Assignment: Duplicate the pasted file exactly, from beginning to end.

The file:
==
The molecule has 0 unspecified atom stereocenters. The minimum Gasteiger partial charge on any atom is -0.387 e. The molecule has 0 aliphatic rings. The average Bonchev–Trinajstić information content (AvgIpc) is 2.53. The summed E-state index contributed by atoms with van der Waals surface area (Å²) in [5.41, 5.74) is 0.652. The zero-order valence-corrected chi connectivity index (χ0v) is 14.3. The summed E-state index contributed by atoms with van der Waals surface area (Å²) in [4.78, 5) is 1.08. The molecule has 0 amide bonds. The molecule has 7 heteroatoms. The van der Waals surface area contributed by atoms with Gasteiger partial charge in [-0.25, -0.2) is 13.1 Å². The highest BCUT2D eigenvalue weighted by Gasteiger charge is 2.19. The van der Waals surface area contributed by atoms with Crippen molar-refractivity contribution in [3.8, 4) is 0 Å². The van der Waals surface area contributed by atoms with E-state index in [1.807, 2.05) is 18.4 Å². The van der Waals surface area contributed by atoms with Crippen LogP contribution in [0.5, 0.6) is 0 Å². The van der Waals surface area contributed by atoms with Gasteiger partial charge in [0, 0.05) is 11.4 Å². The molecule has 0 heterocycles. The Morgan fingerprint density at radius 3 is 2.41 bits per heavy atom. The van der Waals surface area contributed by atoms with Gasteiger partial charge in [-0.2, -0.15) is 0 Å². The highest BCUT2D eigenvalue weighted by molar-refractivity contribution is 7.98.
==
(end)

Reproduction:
The molecule has 0 unspecified atom stereocenters. The minimum Gasteiger partial charge on any atom is -0.387 e. The molecule has 0 aliphatic rings. The average Bonchev–Trinajstić information content (AvgIpc) is 2.53. The summed E-state index contributed by atoms with van der Waals surface area (Å²) in [5.41, 5.74) is 0.652. The zero-order valence-corrected chi connectivity index (χ0v) is 14.3. The summed E-state index contributed by atoms with van der Waals surface area (Å²) in [4.78, 5) is 1.08. The molecule has 0 amide bonds. The molecule has 7 heteroatoms. The van der Waals surface area contributed by atoms with Gasteiger partial charge in [-0.25, -0.2) is 13.1 Å². The highest BCUT2D eigenvalue weighted by Gasteiger charge is 2.19. The van der Waals surface area contributed by atoms with Crippen molar-refractivity contribution in [3.8, 4) is 0 Å². The van der Waals surface area contributed by atoms with E-state index in [1.807, 2.05) is 18.4 Å². The van der Waals surface area contributed by atoms with Crippen LogP contribution in [0.5, 0.6) is 0 Å². The van der Waals surface area contributed by atoms with Gasteiger partial charge in [0, 0.05) is 11.4 Å². The molecule has 0 heterocycles. The Morgan fingerprint density at radius 3 is 2.41 bits per heavy atom. The van der Waals surface area contributed by atoms with Gasteiger partial charge in [-0.2, -0.15) is 0 Å². The highest BCUT2D eigenvalue weighted by molar-refractivity contribution is 7.98.